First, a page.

One protester was ushered away from the UK parliament for holding up a sign against King Charles III

‘Not my king’: arrests of anti-monarchists draw criticism in Britain

One protester was escorted out of the UK Parliament for holding a poster against King Charles III – Copyright AFP SERGEY BOBOK


On Tuesday, British police faced criticism from civil liberties groups over their treatment of anti-monarchy protesters who have publicly opposed the accession of King Charles III, as well as public support for the royal family.

On Monday, footage circulated on social media of a woman protesting holding a ‘Not my King’ protest poster, which was then confronted by at least four officers outside the British Parliament in London.

She was seen being led away from her seat and was reportedly forced to stand elsewhere, away from the Parliament gates.

Lawyer and climate activist Paul Paulsland also tweeted that an officer warned him that he would face arrest after he showed a blank piece of paper in front of Parliament.

“He confirmed that if I write ‘Not my king’ on it, he will arrest me under the Public Order Act because someone might be offended,” he wrote, along with a video of him talking to an officer. .

The UK is in national mourning for Queen Elizabeth II, and the death of the 96-year-old monarch sparked a rare moment of national unity amid a show of sympathy for the royal family.

But it also raised questions about space for dissent: Several civil liberties groups have warned that the police fail to respect the rights of a small minority of anti-monarchists.

“If people are arrested simply for holding protest signs, then this is an affront to democracy and is likely to be illegal,” Big Brother Watch said in a statement.

“Police officers have a duty to protect the people’s right to protest just as much as they have a duty to promote the right of the people to express support, mourn or pay respect.”

In another case, a 45-year-old man was arrested in Oxford in the south of England on Sunday after he shouted “Who elected him?” during the public proclamation of the accession to the throne of Charles III.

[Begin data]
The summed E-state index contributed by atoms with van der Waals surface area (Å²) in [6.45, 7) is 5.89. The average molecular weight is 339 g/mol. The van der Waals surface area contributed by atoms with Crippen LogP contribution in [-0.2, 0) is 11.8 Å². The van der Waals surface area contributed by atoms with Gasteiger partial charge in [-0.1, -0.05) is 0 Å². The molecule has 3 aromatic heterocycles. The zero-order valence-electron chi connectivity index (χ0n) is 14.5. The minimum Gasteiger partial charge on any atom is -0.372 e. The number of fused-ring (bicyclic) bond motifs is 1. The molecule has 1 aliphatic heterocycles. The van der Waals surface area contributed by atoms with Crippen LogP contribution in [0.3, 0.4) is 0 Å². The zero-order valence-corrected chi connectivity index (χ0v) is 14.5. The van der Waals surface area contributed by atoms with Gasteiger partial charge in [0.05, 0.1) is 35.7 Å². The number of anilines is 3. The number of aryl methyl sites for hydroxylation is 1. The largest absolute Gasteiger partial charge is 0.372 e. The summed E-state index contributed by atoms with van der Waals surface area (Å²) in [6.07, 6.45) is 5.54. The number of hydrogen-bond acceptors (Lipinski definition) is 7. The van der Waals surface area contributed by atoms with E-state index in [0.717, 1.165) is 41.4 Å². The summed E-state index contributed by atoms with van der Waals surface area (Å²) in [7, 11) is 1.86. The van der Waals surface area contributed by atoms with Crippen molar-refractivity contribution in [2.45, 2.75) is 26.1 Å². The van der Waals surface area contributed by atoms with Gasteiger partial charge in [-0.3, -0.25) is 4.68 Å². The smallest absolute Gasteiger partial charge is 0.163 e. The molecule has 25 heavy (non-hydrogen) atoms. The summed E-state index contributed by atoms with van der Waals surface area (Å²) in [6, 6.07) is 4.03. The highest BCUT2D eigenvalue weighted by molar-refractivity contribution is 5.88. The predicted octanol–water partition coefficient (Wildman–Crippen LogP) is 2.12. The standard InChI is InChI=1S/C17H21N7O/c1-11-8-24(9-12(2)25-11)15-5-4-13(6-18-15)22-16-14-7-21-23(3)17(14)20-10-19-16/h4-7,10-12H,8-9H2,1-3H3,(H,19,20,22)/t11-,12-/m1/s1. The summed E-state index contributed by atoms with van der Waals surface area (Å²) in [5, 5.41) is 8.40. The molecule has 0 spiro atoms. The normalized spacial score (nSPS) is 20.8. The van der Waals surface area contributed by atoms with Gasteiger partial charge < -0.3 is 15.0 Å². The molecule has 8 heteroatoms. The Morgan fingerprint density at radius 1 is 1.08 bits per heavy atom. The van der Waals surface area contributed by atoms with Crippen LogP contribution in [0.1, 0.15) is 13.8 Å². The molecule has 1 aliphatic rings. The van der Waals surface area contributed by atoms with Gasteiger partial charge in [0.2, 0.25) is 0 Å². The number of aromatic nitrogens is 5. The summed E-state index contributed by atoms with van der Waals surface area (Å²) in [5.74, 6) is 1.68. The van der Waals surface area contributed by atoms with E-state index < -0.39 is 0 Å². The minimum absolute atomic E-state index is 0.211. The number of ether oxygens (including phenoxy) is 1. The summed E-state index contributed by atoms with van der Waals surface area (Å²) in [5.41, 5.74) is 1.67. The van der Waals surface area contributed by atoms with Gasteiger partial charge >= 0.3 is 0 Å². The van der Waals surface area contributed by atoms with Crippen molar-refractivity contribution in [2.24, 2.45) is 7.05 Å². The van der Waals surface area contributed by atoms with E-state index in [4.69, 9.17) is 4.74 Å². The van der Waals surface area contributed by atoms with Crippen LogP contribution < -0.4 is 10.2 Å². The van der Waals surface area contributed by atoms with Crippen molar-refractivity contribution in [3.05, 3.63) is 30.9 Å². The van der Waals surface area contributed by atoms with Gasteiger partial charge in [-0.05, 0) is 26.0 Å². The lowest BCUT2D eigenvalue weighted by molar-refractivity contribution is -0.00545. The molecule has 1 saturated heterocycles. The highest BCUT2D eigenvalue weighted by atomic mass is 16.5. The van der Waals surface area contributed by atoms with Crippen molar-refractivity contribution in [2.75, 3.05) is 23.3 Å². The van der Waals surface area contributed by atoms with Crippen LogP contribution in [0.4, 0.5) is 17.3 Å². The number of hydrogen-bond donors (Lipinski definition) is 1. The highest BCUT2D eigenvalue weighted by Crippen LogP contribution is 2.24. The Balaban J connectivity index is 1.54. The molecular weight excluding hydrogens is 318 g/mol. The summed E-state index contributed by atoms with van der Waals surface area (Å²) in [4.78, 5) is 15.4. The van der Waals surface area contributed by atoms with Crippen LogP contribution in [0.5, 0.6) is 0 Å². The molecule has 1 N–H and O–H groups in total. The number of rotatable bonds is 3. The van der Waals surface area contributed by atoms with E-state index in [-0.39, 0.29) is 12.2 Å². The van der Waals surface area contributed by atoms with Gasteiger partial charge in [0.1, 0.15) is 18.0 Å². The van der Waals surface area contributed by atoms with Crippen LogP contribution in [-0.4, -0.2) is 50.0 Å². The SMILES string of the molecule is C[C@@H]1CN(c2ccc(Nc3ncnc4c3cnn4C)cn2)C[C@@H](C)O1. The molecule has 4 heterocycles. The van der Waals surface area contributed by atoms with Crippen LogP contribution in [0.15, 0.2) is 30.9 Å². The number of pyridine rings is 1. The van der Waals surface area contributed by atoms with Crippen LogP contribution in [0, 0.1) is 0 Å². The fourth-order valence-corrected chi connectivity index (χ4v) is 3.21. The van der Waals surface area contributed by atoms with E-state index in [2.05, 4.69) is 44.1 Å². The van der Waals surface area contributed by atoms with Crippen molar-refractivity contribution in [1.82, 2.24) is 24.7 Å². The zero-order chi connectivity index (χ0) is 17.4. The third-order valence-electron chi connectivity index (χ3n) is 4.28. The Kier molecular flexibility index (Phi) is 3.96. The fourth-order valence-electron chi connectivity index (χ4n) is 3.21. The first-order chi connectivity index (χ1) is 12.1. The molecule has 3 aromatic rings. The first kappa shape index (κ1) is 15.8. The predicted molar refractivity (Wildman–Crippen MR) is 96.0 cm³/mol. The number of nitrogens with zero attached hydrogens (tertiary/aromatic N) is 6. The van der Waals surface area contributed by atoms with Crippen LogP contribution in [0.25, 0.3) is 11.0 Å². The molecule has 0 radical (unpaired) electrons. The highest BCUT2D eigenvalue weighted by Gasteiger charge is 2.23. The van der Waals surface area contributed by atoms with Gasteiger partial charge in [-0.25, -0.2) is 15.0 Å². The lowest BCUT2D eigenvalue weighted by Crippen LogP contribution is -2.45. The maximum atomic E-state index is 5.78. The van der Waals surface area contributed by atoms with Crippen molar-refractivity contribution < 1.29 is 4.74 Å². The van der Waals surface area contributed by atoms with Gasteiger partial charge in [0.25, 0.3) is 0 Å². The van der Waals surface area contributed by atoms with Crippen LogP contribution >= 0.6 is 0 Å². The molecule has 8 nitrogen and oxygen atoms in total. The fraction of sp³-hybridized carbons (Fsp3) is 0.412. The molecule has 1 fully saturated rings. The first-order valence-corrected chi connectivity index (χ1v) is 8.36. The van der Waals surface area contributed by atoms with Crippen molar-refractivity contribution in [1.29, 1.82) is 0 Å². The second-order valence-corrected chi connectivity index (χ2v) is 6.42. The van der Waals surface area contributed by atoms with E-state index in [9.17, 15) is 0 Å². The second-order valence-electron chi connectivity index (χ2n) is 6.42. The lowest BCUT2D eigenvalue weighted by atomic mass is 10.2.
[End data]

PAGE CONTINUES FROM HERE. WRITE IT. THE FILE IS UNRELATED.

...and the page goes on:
Jodi Beck of the Freedom campaign group said the right to protest is “a vital part of a healthy and functioning democracy.”

“It is very disturbing to see how the police use their wide powers in such an arbitrary and punitive way to stifle freedom of speech and expression,” she said in a statement.

– “Basic Law” –

The London Metropolitan Police appeared to have acknowledged the overzealous actions of some officers late on Monday evening.

“The public has an absolute right to protest,” Deputy Assistant Commissioner Stuart Kandy said.

“We have clarified this to all officers involved in the ongoing emergency police operation and we will continue to do so.”

The Queen’s coffin was put on public display for the first time on Monday in Edinburgh after a silent procession in which a young man yelled at Prince Andrew, the Queen’s second son, as he walked behind the hearse.

A bully who called Andrew a “sick old man” because of his ties to American pedophile financier Jeffrey Epstein was shown being hauled away and escorted by police.

Passers-by reacted with cries of “God Save the King!”

Scottish police confirmed that two people were arrested on Monday and charged with disorderly conduct.

Another woman who held up a banner to “abolish the monarchy” at the proclamation ceremony for King Charles III in Edinburgh on Sunday has also been charged, according to reports.

“This is clearly a period of national mourning for the majority, vast, vast majority of the country’s population,” Liz Truss, a spokeswoman for the prime minister, told reporters in London on Tuesday.

“But the fundamental right to protest remains the cornerstone of our democracy.”

The UK Public Order Act 1986 gives the police the power to arrest people found guilty of causing “harassment, alarm or disturbance” through “threatening words or behavior or disorderly conduct”, including by holding up banners.

The right-wing conservative government has faced harsh criticism from civil liberties groups over a new police law passed earlier this year that expanded the ability of security forces to curb protests.

Anti-monarchists are a marginalized group in Britain: according to a survey conducted in May this year by the research group YouGov, 13% of respondents consider the monarchy “bad for Britain.”

A total of 54 percent consider it “good” for the country.

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